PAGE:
The blaze already had raced up to the winding stretch of Angeles Crest Highway that leads to Mt. Wilson Road. Road signs had melted, guardrails were burned free of their wood moorings, and the switchbacks were choked with fire-loosened boulders and scorched tree limbs.

Two firefighters were killed when they drove off the side of a treacherous road in the Mt. Gleason area, south of Acton, around 2:30 p.m. Sunday, said Los Angeles County Deputy Fire Chief Mike Bryant. They were later identified as Arnaldo Quinones, 35, of Palmdale and Tedmund Hall, 47, of San Bernardino County.

"This accident is tragic," Bryant said, choking up as he spoke Sunday evening. "This is a very difficult time for L.A. County Fire Department and the men and women that serve day in, day out."

The fallen firefighters were overseeing workers clearing brush at a Department of Corrections inmate campsite, Osorio said.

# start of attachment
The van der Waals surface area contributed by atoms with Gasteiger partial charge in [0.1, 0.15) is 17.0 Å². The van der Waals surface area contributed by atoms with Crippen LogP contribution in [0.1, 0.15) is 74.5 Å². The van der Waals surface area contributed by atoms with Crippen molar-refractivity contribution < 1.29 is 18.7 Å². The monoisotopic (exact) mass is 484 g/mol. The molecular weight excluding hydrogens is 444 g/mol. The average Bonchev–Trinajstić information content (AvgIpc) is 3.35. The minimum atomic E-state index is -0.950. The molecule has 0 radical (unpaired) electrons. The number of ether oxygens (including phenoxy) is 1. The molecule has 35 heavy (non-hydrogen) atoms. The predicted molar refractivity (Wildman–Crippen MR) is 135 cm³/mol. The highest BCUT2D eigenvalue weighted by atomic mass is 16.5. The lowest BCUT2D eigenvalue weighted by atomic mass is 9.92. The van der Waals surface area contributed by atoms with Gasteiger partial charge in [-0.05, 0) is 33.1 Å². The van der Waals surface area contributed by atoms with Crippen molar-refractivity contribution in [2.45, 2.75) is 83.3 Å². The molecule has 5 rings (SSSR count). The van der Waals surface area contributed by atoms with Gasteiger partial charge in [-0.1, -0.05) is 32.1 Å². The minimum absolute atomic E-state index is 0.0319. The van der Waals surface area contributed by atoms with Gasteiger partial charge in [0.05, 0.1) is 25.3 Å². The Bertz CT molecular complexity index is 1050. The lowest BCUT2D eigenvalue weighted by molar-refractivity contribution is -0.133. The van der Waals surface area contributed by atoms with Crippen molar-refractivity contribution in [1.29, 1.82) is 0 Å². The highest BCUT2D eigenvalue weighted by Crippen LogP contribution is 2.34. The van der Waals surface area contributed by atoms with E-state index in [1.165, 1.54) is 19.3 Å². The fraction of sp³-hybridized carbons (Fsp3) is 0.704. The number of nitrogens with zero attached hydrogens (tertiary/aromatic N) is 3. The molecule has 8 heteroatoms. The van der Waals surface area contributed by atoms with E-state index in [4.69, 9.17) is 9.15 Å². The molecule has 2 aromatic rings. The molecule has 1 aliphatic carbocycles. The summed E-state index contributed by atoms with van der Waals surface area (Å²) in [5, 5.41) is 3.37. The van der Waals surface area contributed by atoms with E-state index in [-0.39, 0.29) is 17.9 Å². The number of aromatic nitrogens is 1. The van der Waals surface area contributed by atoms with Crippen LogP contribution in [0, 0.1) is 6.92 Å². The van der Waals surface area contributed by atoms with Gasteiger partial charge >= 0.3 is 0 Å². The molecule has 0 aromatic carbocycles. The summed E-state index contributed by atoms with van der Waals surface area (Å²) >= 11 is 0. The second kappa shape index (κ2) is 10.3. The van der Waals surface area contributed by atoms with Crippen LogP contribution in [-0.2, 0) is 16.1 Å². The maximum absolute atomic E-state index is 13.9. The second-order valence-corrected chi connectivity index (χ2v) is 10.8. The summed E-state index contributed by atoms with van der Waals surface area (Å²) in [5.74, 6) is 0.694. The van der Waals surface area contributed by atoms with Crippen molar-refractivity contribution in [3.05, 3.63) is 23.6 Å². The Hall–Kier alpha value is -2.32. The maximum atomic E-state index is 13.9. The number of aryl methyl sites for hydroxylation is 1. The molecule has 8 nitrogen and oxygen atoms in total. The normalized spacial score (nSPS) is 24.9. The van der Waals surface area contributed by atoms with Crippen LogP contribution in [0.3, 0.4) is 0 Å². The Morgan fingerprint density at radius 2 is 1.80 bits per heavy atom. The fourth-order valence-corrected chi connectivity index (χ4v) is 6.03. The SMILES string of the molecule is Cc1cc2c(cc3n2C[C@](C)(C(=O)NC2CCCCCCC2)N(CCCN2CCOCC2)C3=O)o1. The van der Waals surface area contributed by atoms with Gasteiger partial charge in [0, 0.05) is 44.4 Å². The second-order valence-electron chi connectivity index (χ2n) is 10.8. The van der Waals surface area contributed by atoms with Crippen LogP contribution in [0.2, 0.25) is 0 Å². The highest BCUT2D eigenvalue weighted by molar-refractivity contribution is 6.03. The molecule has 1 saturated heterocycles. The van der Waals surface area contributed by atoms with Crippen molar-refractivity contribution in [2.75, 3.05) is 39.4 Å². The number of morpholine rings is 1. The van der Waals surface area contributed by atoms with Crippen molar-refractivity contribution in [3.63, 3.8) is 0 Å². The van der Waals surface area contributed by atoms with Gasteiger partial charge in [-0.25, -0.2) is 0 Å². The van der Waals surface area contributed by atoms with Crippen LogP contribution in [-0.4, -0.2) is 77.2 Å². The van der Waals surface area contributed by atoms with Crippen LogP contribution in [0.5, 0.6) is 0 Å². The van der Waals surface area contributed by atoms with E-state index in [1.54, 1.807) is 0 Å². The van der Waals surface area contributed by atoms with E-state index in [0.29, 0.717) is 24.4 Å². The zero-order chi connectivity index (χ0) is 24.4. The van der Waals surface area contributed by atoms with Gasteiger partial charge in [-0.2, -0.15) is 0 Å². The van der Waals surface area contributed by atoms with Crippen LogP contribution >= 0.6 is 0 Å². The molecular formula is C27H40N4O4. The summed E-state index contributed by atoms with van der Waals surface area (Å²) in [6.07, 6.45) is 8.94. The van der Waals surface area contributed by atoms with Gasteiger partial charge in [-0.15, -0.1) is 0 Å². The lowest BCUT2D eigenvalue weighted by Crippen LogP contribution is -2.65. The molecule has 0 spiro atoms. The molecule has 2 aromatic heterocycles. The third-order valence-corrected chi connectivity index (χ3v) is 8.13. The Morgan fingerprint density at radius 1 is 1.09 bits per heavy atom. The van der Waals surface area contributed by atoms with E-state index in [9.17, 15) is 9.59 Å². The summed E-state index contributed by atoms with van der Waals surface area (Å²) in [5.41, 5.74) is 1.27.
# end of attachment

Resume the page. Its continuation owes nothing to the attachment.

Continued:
"It's still under investigation, but apparently the campsite got overrun by fire," he added.

More than 12,500 homes were threatened, and 6,600 were under mandatory evacuation orders Sunday night. Twenty-one residences have been destroyed, fire officials said, mostly in the Big Tujunga Canyon area.

The fire was 5% contained, officials said, and at least temporarily had eased off in foothill communities from La Cañada Flintridge to Altadena.

Much of Sunday turned into a blistering-hot waiting game for firefighters, who were trying to determine where the fire would move next. Rather than battling the flames in the sheer granite canyons of the interior, with heavy vegetation more than 40 years old in many areas, they cut fire lines near threatened neighborhoods.

"In this rugged, steep terrain, with this brush as thick as it is, we are having difficulties establishing containment lines where we can make a stand," said Capt. Mark Savage, a spokesman for the Los Angeles County Fire Department. "This fire is still very much out of control."

Fire was burning all around Angeles Crest Highway near Mt. Wilson on Sunday evening. Earlier, hand crews cleared brush to protect the historic observatory and critical transmission towers for local television and radio stations.

The century-old observatory holds what was for decades the largest telescope in the world; it was instrumental in many of astronomy's biggest discoveries, including research that led to the "big bang" theory.